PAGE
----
Here’s the interpretive section:

School Unit Interpretive Goals
I think I’ll have students self-assess their proficiency a couple of times during the unit as we do reading and listening activities. I want them at least at Novice-Mid, and at Novice-High for an A.

 

And the presentational speaking/writing section:

School Unit Presentational Goals
I think I’ll assess these for a quiz grade. I’d like to give students the option to do it out loud or in writing.

 

I plan to use the same proficiency descriptors for IP speaking. Here’s the complete document: Modified stamp sheet

Proficiency teachers, what do you think?  Did I get the proficiency descriptors right? Should I add or delete anything from the description? Is there something else I could say to be more specific? I welcome your input.

Class Activities, Sp 1 Unit 2: Who am I?, Teaching Reflections

Today my lesson was dreadful + Reflecting on my strengths? #reflectiveteacher Day 15

So I thought my lesson today was going to be awesome, until I taught it and it wasn’t.  Perhaps the anticipation made the subsequent failing all the worse? Pride goeth before a fall, and whatnot…

Anywhere, my goal was “I can describe my personality,” and for my fast processors, “I can describe someone else’s personality.” So I was presenting personality adjectives, and not being something readily illustratable or TPR-able (on first thought), I went with an idea I saw on the Creative Language Class awhile back – sorting the vocab words into meaningful categories. So I assembled a vocab list on quizlet, printed flashcards, and planned the different ways we would sort our words.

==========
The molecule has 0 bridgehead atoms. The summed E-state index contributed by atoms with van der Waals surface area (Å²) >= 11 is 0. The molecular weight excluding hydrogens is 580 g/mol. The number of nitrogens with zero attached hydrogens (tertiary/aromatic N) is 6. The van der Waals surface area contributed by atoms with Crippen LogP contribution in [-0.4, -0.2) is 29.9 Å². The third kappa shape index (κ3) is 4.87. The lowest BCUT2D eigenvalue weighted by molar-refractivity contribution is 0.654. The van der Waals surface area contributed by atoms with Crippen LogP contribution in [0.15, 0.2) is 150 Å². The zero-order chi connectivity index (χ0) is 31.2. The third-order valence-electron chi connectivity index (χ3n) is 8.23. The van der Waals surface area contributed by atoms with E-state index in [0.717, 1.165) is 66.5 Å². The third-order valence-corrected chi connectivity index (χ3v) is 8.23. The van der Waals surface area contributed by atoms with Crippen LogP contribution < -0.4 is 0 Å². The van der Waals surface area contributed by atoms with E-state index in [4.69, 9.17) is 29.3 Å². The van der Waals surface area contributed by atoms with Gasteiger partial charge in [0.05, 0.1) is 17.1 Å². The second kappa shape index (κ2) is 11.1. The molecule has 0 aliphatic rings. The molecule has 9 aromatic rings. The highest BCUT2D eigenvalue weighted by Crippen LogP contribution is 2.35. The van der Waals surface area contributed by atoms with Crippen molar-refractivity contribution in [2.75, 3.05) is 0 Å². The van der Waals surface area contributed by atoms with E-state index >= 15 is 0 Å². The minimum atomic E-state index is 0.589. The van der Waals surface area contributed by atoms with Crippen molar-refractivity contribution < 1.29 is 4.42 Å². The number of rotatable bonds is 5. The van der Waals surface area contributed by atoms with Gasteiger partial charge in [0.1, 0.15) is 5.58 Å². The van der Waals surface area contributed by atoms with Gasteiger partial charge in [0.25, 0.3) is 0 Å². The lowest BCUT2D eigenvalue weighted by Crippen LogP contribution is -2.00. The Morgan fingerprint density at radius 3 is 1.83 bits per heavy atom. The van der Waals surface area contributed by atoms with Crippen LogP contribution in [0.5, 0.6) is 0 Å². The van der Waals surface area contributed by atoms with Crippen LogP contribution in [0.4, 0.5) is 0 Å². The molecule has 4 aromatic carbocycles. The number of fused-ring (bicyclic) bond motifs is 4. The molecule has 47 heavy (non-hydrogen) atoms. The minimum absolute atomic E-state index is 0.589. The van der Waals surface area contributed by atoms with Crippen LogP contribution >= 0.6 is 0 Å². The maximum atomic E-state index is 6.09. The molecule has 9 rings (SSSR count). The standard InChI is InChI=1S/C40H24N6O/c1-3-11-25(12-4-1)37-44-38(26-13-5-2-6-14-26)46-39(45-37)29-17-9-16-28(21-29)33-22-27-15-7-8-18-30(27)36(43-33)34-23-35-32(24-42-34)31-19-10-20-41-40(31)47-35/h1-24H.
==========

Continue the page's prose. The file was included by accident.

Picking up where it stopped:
Screenshot 2014-09-15 15.55.35
Used that black square at the bottom to hide the future categories – just wanted them to focus on one task at a time.

I even had a Wordle projected on the board as they came into the room:

Screenshot 2014-09-15 15.55.47
whoops that accent mark…forgive me, please.

Problem #1: Too complicated to explain in the target language.

But I had to ask them in English what they understood in the word cloud…how do you check comprehension without L1?  Please, wise language teachers, educate me.  But back to Spanish for the sorting activity, yes?  Because clasifica is a cognate, and they know comprendo/no comprendo – but I gave instructions in Spanish, and they didn’t get what I wanted them to do. So I told them in English. And they did it…but then I wanted them to sort again, but they didn’t quite get it, so I switched to English, again. And again. And by 7th period, it was 90% English, with the only input coming from the cards. *facepalm*

Problem #2: Poor timing, poor transitions

This one I actually was able to rectify throughout the day (I teach the same lesson 5 times) – I realized that I was moving on too quickly, while some students were still engaged in the current task. I also realized that I needed to be very clear with instructions about the activity up front. Solution: give detailed instructions explaining the WHOLE activity as we begin it, more wait time, observe where my students are in the process (don’t rush it because it “feels” like it’s been long enough), and do a transition between each round of classification. 

Transition/summarization activities:

After Opposites – ran through flashcards on quizlet with both English and Spanish showing, and asked students for the opuesto (en español, por favor).